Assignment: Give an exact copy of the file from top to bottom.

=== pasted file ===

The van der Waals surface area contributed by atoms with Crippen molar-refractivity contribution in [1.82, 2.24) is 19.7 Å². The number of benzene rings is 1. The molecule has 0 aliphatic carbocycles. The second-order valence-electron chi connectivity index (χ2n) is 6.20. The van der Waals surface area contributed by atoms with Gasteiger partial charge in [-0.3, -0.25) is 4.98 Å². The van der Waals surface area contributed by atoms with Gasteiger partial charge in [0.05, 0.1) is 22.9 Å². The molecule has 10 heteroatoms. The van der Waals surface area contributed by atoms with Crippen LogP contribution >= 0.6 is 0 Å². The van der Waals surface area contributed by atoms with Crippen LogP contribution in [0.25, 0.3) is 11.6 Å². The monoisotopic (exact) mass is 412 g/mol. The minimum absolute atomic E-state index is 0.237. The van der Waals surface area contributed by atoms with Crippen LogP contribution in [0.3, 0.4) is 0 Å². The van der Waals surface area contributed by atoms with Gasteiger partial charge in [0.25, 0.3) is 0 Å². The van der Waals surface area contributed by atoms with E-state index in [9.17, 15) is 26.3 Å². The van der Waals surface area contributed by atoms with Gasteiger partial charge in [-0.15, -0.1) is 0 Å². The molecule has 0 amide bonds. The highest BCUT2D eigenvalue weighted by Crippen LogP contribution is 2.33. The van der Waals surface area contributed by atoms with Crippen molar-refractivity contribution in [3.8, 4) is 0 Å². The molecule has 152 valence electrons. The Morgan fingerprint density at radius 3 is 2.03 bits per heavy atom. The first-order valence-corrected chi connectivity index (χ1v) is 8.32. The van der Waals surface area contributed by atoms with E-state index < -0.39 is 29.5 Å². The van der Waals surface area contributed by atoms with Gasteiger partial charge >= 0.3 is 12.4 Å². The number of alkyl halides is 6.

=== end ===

The van der Waals surface area contributed by atoms with Crippen molar-refractivity contribution in [1.82, 2.24) is 19.7 Å². The number of benzene rings is 1. The molecule has 0 aliphatic carbocycles. The second-order valence-electron chi connectivity index (χ2n) is 6.20. The van der Waals surface area contributed by atoms with Gasteiger partial charge in [-0.3, -0.25) is 4.98 Å². The van der Waals surface area contributed by atoms with Gasteiger partial charge in [0.05, 0.1) is 22.9 Å². The molecule has 10 heteroatoms. The van der Waals surface area contributed by atoms with Crippen LogP contribution >= 0.6 is 0 Å². The van der Waals surface area contributed by atoms with Crippen LogP contribution in [0.25, 0.3) is 11.6 Å². The monoisotopic (exact) mass is 412 g/mol. The minimum absolute atomic E-state index is 0.237. The van der Waals surface area contributed by atoms with Crippen LogP contribution in [0.3, 0.4) is 0 Å². The van der Waals surface area contributed by atoms with Gasteiger partial charge in [0.25, 0.3) is 0 Å². The van der Waals surface area contributed by atoms with E-state index in [9.17, 15) is 26.3 Å². The van der Waals surface area contributed by atoms with Gasteiger partial charge in [-0.15, -0.1) is 0 Å². The molecule has 0 amide bonds. The highest BCUT2D eigenvalue weighted by Crippen LogP contribution is 2.33. The van der Waals surface area contributed by atoms with Crippen molar-refractivity contribution in [3.8, 4) is 0 Å². The molecule has 152 valence electrons. The Morgan fingerprint density at radius 3 is 2.03 bits per heavy atom. The first-order valence-corrected chi connectivity index (χ1v) is 8.32. The van der Waals surface area contributed by atoms with E-state index < -0.39 is 29.5 Å². The van der Waals surface area contributed by atoms with Gasteiger partial charge >= 0.3 is 12.4 Å². The number of alkyl halides is 6.